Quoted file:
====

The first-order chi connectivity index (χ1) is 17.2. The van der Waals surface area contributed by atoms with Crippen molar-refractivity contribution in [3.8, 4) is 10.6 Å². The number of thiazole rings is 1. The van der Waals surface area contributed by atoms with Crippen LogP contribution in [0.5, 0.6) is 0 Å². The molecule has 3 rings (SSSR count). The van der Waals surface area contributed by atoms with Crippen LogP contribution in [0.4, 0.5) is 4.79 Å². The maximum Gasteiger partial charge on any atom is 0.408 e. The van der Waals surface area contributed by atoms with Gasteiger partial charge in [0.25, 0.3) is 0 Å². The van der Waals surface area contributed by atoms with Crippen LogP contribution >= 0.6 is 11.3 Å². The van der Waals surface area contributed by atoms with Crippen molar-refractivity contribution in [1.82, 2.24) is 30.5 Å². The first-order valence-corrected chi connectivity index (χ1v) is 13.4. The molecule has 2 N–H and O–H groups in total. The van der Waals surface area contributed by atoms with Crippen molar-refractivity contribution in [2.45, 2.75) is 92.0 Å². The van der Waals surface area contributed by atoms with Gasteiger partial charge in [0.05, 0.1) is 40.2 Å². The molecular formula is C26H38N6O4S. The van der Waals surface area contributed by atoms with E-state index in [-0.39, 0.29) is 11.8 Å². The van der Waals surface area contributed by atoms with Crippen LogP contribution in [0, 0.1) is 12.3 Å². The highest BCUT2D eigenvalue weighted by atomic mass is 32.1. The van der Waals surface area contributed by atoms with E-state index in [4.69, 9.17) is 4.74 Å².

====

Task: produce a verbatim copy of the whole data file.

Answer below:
The first-order chi connectivity index (χ1) is 17.2. The van der Waals surface area contributed by atoms with Crippen molar-refractivity contribution in [3.8, 4) is 10.6 Å². The number of thiazole rings is 1. The van der Waals surface area contributed by atoms with Crippen LogP contribution in [0.5, 0.6) is 0 Å². The molecule has 3 rings (SSSR count). The van der Waals surface area contributed by atoms with Crippen LogP contribution in [0.4, 0.5) is 4.79 Å². The maximum Gasteiger partial charge on any atom is 0.408 e. The van der Waals surface area contributed by atoms with Gasteiger partial charge in [0.25, 0.3) is 0 Å². The van der Waals surface area contributed by atoms with Crippen LogP contribution >= 0.6 is 11.3 Å². The van der Waals surface area contributed by atoms with Crippen molar-refractivity contribution in [1.82, 2.24) is 30.5 Å². The first-order valence-corrected chi connectivity index (χ1v) is 13.4. The molecule has 2 N–H and O–H groups in total. The van der Waals surface area contributed by atoms with Crippen molar-refractivity contribution in [2.45, 2.75) is 92.0 Å². The van der Waals surface area contributed by atoms with Gasteiger partial charge in [0.05, 0.1) is 40.2 Å². The molecular formula is C26H38N6O4S. The van der Waals surface area contributed by atoms with E-state index in [-0.39, 0.29) is 11.8 Å². The van der Waals surface area contributed by atoms with Crippen LogP contribution in [0, 0.1) is 12.3 Å². The highest BCUT2D eigenvalue weighted by atomic mass is 32.1. The van der Waals surface area contributed by atoms with E-state index in [4.69, 9.17) is 4.74 Å².